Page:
All four appeared weary, but Halprin struggled visibly with his emotions before the hearing began. He dropped his head into his hands, sat with his hands over his mouth, and finally wiped his teary eyes with a tissue.
Peters agreed to the prosecutor's request to temporarily seal the contents of three search warrants issued against the contents of the fugitives' automobiles and impounded RV. Prosecutor David Gilbert advised Peters that some of the information contained in those warrants might be helpful to the two fugitives still at large if the information became public.
Still, how did these seven notorious, wanted fugitives manage to lose themselves in a small, picturesque tourist community?
"This all happened because of God," said Wade Holder, manager of the Coachlight RV Park. Holder said that when they arrived, the young men told him they were Christians traveling to California.
"Lots of Christian groups come through here," he said.
Holder was one of the people who tipped police that these men might be the escaped convicts. A couple from nearby Divide, Colo., also recognized the escapees.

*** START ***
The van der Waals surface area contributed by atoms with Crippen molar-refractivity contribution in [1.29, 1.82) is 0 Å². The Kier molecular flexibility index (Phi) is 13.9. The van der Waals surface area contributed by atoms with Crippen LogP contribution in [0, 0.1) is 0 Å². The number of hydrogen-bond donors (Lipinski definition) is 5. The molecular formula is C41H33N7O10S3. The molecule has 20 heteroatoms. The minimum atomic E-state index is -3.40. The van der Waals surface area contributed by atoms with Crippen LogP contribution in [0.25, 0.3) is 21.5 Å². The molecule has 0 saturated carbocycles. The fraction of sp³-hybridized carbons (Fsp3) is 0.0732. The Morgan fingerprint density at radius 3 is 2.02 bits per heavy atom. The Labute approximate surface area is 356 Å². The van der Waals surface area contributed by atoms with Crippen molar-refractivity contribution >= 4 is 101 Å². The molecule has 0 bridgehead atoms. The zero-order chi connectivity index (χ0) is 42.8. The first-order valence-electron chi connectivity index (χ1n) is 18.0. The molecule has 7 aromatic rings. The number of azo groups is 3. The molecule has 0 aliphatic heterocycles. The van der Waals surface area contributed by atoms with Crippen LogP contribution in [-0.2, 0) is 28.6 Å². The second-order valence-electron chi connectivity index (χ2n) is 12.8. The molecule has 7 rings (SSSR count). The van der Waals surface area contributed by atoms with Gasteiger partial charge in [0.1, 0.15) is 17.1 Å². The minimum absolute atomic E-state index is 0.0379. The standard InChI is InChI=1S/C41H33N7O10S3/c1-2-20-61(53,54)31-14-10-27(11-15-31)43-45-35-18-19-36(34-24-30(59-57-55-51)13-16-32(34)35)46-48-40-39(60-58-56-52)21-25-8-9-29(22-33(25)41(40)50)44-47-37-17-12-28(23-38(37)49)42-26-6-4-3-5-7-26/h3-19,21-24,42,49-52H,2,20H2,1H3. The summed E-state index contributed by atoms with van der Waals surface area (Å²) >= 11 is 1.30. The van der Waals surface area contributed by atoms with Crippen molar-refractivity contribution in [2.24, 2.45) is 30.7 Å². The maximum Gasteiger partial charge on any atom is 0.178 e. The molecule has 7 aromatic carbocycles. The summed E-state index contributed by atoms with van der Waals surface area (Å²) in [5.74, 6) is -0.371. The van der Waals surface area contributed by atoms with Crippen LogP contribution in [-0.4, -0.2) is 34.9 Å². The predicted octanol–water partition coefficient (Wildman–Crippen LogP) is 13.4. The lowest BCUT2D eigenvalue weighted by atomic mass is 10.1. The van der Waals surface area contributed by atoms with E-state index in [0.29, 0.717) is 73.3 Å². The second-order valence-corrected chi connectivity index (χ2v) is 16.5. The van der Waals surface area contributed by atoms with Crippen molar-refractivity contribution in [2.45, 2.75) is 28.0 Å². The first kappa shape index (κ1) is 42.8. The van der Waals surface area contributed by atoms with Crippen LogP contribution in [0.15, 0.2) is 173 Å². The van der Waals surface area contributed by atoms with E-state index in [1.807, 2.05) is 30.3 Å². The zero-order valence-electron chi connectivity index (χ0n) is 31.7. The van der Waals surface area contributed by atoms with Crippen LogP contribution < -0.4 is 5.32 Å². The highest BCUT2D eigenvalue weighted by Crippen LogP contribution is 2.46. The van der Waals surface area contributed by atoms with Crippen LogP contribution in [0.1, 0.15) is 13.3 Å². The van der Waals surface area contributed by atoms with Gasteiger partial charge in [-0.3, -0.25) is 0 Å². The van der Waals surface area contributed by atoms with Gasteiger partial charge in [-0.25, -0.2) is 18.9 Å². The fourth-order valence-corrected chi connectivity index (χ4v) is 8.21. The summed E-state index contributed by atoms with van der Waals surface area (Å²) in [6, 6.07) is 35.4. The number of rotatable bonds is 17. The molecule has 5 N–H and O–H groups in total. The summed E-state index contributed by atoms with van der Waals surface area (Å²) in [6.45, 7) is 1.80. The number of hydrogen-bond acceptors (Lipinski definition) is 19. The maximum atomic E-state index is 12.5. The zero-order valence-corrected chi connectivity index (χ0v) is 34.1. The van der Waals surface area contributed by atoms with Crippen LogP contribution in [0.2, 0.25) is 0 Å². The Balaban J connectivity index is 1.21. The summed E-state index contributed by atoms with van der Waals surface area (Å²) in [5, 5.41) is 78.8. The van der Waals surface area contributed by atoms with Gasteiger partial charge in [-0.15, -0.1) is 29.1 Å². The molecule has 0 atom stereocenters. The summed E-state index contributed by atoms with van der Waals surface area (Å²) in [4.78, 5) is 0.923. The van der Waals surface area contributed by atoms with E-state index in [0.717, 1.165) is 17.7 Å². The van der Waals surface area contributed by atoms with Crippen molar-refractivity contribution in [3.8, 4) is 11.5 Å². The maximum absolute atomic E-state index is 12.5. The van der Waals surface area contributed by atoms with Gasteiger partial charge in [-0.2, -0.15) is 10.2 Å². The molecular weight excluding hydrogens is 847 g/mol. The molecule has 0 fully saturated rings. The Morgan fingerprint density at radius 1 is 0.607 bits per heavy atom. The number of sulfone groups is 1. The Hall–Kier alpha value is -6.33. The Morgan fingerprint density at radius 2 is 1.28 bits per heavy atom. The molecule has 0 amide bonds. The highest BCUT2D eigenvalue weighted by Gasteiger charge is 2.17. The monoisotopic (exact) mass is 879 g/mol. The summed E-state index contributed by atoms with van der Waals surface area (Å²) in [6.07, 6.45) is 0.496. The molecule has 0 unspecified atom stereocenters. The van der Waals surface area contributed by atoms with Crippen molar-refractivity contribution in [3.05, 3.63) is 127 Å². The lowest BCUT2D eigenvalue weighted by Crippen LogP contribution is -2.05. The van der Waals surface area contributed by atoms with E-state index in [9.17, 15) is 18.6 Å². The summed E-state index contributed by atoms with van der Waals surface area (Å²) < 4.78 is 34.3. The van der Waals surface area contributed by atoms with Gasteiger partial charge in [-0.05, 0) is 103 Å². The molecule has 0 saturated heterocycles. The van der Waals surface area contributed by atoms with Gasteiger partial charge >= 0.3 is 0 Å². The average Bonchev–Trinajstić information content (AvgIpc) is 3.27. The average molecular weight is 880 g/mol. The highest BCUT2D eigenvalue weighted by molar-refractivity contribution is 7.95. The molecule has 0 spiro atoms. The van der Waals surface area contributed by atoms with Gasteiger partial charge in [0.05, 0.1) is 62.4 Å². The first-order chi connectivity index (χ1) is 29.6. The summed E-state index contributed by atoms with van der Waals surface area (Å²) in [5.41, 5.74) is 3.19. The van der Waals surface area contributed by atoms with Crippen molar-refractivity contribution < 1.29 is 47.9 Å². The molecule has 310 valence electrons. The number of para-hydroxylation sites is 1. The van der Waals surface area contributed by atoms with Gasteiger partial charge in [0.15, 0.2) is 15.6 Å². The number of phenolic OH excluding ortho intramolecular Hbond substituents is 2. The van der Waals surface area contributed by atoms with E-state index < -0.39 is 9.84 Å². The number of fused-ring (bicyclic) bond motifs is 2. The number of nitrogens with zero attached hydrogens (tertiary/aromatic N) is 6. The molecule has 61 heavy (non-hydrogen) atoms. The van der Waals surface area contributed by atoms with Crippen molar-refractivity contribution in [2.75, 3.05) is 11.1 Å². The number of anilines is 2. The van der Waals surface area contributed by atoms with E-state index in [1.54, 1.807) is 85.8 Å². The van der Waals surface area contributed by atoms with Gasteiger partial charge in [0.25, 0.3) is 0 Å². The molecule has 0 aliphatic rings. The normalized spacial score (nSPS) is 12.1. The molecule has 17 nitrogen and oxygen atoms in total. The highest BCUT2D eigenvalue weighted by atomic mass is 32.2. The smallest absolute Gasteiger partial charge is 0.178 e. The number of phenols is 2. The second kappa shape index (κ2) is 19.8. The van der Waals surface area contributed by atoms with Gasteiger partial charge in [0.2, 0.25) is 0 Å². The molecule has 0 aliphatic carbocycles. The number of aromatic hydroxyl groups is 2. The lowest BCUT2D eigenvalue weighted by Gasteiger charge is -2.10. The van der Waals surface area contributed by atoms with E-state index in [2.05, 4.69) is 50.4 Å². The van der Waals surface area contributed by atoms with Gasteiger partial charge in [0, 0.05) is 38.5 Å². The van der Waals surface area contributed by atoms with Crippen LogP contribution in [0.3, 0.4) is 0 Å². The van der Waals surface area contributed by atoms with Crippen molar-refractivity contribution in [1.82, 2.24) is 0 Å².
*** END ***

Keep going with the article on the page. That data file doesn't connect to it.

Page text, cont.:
Initially, Holder believed their story and invited them to the weekly Bible study he and his wife, Gina, lead at the park.
Harper, a serial rapist, was the only one to accept. Going by the name Jim, he not only attended but participated enough to impress the others with his knowledge of the Bible. He even took some of his classmates to lunch and picked up the tab.
Rod Porteous, 50, of Palm Springs, Calif., had been staying at the park and met Harper at the Bible class.
"He seemed to know the Bible," Porteous said. "He knew the Scriptures to quote, and he seemed to know the subject we were talking about, Matthew 13, so I would never imagine he was part of that group."
One of the group's favorite haunts was Tres Hombres, one of three Mexican restaurants in town.
Darby Howard, the 48-year-old owner, said the convicts often came in for lunch and dinner and sometimes stayed through the afternoon to drink and shoot pool.
"They were always quiet and never started any trouble or drew attention to themselves," he said. "All we remember is that they drank Shiner beer."
He never suspected they were the fugitives who had been in the newspapers and on television for more than a month.
After they were arrested, he said, the first thought that crossed his mind was, "I think I just missed out on the Texas lottery (a reference to the $ 500,000 reward)."